Olympic veteran BYU professor shares unique tie with Russia


The strained atmosphere surrounding the Cold War could not stop a 17-year-old American speed skater in her red, white and blue uniform from sprinting up the stairs to the door of the Russian speed skating team and introducing herself in broken Russian.

BYU professor and retired Olympic speed skater, Barbara Lockhart, poses with Olympic gear. Photo by Sarah Stroebel Hill.
BYU professor and retired Olympic speed skater, Barbara Lockhart, poses with Olympic gear. Photo by Sarah Stroebel Hill.

Former Olympian and BYU professor Barbara Lockhart prepared to form ties with the Russian speed skaters prior to even arriving at the 1960 Squaw Valley Olympic Games. “Because the Russians were the best speed skaters,” Lockhart said.

Years earlier, Lockhart’s father spotted a pair of speed skates in his department store’s basement and brought them home to his young daughter. At 9 years old, Lockhart woke herself up at 4:30 a.m. each morning, ran three miles to the ice rink, which was just a soccer field the local firefighters hosed down for the winter, and practiced skating for hours.

“I tend to be really, really hyper-motivated,” Lockhart said. “I trained myself.”

When Lockhart was a senior in high school, the Olympic committee added women’s speed skating to the games. Lockhart decided to try out merely for the experience, with no expectations. However, the night before the race her father told her that she was going to be on the Olympic team.

“My dad and I are really close,” Lockhart said. “He would just tell me to do things, and I could do them.”

She was taken back by her father’s matter-of-fact statement.

“I went out the next day and won the race,” Lockhart said. “Nobody expected it, except for Dad.”

While training for the Olympics, Lockhart got a part-time job at the high school bookstore. She knew the Russians were the best speed skaters in the world, so she made the most of her time at work.

“There were books on Russian,” she said. “So I taught myself.”

When Lockhart presented her broken Russian, the team was “shocked and so pleased.” Lifelong relationships were born. Lockhart and the Russian skaters became inseparable; they even taught Lockhart their skating technique.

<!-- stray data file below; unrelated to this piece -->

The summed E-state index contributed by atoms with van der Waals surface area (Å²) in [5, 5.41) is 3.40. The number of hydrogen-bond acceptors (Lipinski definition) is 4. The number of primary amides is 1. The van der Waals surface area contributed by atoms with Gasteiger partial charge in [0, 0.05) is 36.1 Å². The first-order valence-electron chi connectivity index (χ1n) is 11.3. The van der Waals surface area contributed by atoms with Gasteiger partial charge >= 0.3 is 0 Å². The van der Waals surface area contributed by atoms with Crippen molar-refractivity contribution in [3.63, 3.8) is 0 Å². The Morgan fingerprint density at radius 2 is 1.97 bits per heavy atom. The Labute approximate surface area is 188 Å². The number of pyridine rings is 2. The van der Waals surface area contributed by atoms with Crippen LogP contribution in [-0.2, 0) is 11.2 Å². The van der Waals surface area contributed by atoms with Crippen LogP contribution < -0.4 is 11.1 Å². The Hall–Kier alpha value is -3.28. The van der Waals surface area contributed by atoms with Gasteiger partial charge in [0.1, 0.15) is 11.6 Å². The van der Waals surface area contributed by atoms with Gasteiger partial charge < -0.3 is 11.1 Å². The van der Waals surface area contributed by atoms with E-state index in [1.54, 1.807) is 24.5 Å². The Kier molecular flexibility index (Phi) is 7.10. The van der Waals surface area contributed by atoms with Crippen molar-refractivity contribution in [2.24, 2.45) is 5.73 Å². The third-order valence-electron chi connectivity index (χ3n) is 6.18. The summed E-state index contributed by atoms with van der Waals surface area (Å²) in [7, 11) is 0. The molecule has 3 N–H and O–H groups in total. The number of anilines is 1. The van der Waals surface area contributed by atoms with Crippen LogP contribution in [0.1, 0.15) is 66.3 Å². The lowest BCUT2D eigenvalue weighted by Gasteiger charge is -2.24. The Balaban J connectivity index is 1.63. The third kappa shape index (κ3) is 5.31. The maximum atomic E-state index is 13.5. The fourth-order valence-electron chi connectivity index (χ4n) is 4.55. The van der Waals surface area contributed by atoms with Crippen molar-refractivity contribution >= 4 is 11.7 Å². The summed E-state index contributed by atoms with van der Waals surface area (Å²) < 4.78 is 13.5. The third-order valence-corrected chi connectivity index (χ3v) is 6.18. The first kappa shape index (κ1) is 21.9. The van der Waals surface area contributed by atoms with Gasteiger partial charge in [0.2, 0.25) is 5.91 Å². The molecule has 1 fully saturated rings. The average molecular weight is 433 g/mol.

“People don’t realize how close it’s possible for the athletes to get even though you are competing, because the Olympics have a whole different spirit,” Lockhart said.

In the 1964 Innsbruck Games, Lockhart described her race as a “peak experience.” She was on track to win the gold medal when she fell for the first and last time in her career. One of Lockhart’s closest Russian friends, Klara Guseva, cried on the sidelines as she watched her American competition fall out of the medal standings.

“Had I stayed on my feet and won a medal, (Klara) would have been bumped out of her medal,” Lockhart said. “That’s how close we had become; she got the third-place medal.”

In 1992, Lockhart was asked to direct the BYU Russian study abroad program. By what Lockhart calls a miracle, she found Klara, whom she had lost contact with years earlier. Lockhart, a convert herself, explained to Klara why she was in Russia with a Book of Mormon in hand. Soon after, Klara was baptized as a member of The Church of Jesus Christ of Latter-day Saints.

When Lockhart fell in the 1964 games, reporters repeatedly said, “All that for nothing.”

She disagrees.

“I think of it as a gift, an amazing privilege to be given the talent and the opportunity to develop it,” Lockhart said.

“Whether she is relating to people, situations or circumstances, she always finds the good,” said Ron Hagar, one of Lockhart’s colleagues, said. “She is a competitive and accomplished person yet never fails to recognize, celebrate and promote others’ achievements before her own.”

Lockhart’s Russian ties are a paramount element in her Olympic experience, as those relationships have extended far beyond athletic competition.

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